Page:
Alito’s record on the separation of church and state, on the other hand, is less than stellar, to put it charitably. In the 1999 case ACLU-NJ v. Schundler, a district court declared a publicly-funded Christmas display featuring a nativity scene, a menorah, and a Christmas tree unconstitutional and ordered the display suitably removed. The city appealed and, while the appeal was pending, added Santa, Frosty the Snowman, Kwanzaa decorations, and a sign saying that the purpose of the scene was to celebrate cultural diversity. The appellate court didn’t buy it. The three judge panel affirmed the lower court’s decision that the first display unconstitutional and remanded the issue of the second display back to the district with a statement of strong skepticism. The district followed the appellate court’s lead and held the second display unconstitutional also.

When the city appealed the matter of the second display, however, the panel included Alito. In a stunning display of insouciance, Alito took the exceedingly rare measure of contradicting a ruling by a panel on the same circuit; the court upheld the constitutionality of the new display 2-1. In the opinion of the court, Alito argued that the court’s skepticism in the previous case was mere dicta, advice which does not constitute legal precedent. The dissenter Judge Nygaard, who sat on both the first panel and Alito’s panel, wrote a pissed off opinion accusing Alito of improperly weighing the previous decision.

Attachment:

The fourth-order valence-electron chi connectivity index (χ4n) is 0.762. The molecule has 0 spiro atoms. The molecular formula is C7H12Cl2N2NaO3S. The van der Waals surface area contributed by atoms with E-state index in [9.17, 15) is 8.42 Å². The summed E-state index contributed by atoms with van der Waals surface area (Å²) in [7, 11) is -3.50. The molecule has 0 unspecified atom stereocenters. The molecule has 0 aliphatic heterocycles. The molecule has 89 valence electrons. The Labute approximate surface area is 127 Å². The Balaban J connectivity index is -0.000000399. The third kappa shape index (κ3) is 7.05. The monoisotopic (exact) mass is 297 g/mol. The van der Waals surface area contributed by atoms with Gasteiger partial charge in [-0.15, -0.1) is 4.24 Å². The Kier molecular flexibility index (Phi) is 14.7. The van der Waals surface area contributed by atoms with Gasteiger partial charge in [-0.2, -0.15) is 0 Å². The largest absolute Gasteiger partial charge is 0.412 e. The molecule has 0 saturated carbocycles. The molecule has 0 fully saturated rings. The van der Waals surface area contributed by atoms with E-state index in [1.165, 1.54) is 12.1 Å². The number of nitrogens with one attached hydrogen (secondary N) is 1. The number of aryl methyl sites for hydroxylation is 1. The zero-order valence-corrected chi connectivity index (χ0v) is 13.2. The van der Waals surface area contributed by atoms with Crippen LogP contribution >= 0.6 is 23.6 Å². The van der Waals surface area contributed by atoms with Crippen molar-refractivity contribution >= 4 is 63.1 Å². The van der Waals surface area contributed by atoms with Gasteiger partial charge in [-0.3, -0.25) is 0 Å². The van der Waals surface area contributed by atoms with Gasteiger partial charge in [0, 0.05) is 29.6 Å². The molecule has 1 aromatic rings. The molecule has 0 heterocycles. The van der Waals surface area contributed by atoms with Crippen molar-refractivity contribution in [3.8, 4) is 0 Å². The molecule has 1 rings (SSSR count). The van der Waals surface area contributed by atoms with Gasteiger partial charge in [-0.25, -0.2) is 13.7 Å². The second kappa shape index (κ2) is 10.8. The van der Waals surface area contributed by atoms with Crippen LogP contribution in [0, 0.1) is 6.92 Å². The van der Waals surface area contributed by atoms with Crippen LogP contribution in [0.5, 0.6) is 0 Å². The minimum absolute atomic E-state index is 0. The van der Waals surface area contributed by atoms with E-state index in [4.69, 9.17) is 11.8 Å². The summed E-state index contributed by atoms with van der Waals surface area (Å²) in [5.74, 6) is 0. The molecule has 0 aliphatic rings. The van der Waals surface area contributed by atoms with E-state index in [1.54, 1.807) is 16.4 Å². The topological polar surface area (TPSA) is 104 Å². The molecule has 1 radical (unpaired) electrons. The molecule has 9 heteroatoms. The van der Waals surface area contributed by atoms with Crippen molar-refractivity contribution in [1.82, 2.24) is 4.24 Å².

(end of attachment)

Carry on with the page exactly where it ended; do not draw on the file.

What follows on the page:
Alito also upheld a preliminary injunction allowing the Child Evangelism Fellowship, a group describing their mission as “evangeliz[ing] boys and girls with the gospel” and “discipl[ing] them in the word of god and in a local church,” to distribute literature to students in a public elementary school during school hours. Alito argued that since such groups as 4-H and the PTA were allowed to distribute material, preventing this unabashed proselytizing somehow constituted viewpoint discrimination. This is a direct and blatant violation of the First Amendment.

The problem with using these cases to predict what Alito will do in the future is that lower court judges are restricted by precedent from higher courts. Sitting on the 3rd Circuit Court of Appeals, Alito was bound by the decisions of the Supreme Court—and nothing else. It is considered the mark of a bad judge to be overruled by higher courts, but even so, Alito was overruled following an opinion in which he upheld the sentence of an inmate who was given incompetent counsel. If he is placed on the Supreme Court, nothing will stop him from radically enforcing his own far-right views.

When the Neo-Conservatives try to portray Alito as a mainstream conservative, don’t listen. He’s even more radical than Scalia, and when there is no higher authority waiting in the wings to put him in his place, he won’t have to delicately dance around prior decisions. He can do some of his own overruling for a change.